Saturday, 17 January 2015

Tracey Browne and Raevennan Husbandes - East By North West : Self Released

Quite often the origins of folk coverage on this blog are a live show and its endearing impact. True to form the names of Tracey Browne and Raevennan Husbandes first crossed my path back in the halcyon summer days of August 2014 and to be more precise, The Den stage at Cambridge Folk Festival. Supported by ace pedal steel guitarist B.J. Cole, Raevennan impressed in an exciting set of multi-genre music and for the final number had invited Tracey on stage to sing an accompaniment. Spring forward a few months and the pair confirm their partnership with the release of the excellent full length album EAST BY NORTH WEST.

Named after the pair’s home locations at the time of Lowestoft and Manchester, the record contains eight originals and an arrangement of an existing poem. Collectively it hangs together with a thread of beautiful vocals, crafted musicianship and a natural chemistry for collaboration. The project had its own origins in a chance meeting between the pair at a residential music gathering organised by the Unthanks and its fruition could become one of the surprise hits of 2015. The contrasting backgrounds of the pair range from Tracey’s decade long recording career and experience of working with the likes of Thea Gilmore to Raevennan’s spritely, energetic enthusiasm to harness her talents into successful recordings.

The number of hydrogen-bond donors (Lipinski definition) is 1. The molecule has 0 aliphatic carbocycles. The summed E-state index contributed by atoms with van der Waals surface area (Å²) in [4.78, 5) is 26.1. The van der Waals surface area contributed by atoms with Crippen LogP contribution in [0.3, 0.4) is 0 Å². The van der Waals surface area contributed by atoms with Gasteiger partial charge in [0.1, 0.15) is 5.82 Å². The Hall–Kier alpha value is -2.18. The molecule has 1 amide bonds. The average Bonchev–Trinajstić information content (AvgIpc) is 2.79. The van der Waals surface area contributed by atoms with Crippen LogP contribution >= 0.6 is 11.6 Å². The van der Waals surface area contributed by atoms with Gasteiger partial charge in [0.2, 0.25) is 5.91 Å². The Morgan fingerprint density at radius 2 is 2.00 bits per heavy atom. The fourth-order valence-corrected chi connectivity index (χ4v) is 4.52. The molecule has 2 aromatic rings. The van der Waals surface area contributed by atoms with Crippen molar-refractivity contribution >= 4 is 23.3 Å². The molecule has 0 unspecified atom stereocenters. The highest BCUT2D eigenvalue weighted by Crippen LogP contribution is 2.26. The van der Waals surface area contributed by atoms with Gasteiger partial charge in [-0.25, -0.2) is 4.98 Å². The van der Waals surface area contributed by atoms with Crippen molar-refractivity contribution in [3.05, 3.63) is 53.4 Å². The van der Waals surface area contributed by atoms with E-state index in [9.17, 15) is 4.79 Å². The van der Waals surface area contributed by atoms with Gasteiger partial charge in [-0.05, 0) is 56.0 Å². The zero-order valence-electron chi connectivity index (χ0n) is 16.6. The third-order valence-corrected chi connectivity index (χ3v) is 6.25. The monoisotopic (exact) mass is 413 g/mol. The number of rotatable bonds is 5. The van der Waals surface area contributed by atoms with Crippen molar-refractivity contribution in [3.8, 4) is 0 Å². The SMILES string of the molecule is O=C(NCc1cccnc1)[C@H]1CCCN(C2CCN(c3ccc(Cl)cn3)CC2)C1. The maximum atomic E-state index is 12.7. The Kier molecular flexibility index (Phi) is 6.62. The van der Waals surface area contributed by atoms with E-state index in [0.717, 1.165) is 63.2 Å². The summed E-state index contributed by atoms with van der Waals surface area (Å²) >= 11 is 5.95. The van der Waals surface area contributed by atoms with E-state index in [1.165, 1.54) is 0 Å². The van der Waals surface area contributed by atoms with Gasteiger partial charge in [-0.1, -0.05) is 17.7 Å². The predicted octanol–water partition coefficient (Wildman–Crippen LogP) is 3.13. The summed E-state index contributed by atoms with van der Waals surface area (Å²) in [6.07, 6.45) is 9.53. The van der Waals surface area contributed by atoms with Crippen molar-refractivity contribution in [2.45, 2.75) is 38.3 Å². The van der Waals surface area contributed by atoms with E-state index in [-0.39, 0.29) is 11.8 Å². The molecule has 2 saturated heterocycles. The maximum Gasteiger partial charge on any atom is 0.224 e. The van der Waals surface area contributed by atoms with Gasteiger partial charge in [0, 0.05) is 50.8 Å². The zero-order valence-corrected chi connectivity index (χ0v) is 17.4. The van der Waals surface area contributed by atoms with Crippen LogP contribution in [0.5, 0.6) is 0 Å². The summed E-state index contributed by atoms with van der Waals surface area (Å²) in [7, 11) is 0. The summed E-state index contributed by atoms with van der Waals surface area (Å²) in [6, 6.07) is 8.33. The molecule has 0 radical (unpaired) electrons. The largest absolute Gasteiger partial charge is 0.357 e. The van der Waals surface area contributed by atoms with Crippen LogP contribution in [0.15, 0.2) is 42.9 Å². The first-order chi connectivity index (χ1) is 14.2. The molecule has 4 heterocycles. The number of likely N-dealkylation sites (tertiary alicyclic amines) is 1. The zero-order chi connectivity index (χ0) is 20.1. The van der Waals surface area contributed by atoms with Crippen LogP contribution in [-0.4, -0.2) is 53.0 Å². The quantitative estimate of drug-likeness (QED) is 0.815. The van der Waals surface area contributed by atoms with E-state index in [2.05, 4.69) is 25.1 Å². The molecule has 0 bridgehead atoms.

Musically the album possesses its own contrasts best typified in the haunting stripped down rendition of the Patrick Kavanagh poem ‘On Raglan Road’ and the ravishing addictive upbeat number ‘Fire in My Heart’. The former oozes with pure spiritual class and is arranged within the traditional tune ‘The Dawning of the Day’, while the latter bounces into almost pop territory yet captures some fine musicianship into a song supported by a strong and catchy chorus refusing to be dislodged from your brain.

Along with their pristine vocals and joint musicianship (Tracey adds piano and percussion to her guitars while Raevennan focusses on string instrumentation), the pair are joined by several other acclaimed players such as Mike McGoldrick supplying flute on the opening track ‘Coming Home’ and Belinda O’Hooley adding accordion to ‘I’m Gonna Get Myself in Trouble’. The opener sees Tracey reference her home town of Manchester with warts and all nostalgia, while the other track is another of the co-writes and breezes along with a toe-tapping tempo and contains the wonderful adjective ‘asinine’ to send you rushing to your dictionaries.

Peacemaker’ and ‘In the End’ are strong songs adorned in the opening stages by enticing dobro giving the album a couple of moments of pure Americana to garnish the general folk structure and substance to the record. The soaring lyrics of folk standard ‘To the Sea’ inject a feel of positivity into the writing and it is re-assuringly uplifting for a genre which can have its darker moments. Likewise the two remaining tracks preach an ode to longevity and hanging on with ‘Blood and Bone’ being there to the ‘bitter end’ and ‘As Good As News’ preaching to ‘never give up, never surrender/times like this, don’t let it defeat ya,’

Both artists have followed this ethos after periods of creative inactivity and the result is a duet record perfectly designed to enthral the listener. EAST BY NORTH WEST will move you, excite you and first and foremost entertain you. Tracey Browne and Raevennan Husbandes knew they had something creative in common and the lucky recipients are those who engage with this superb record. 


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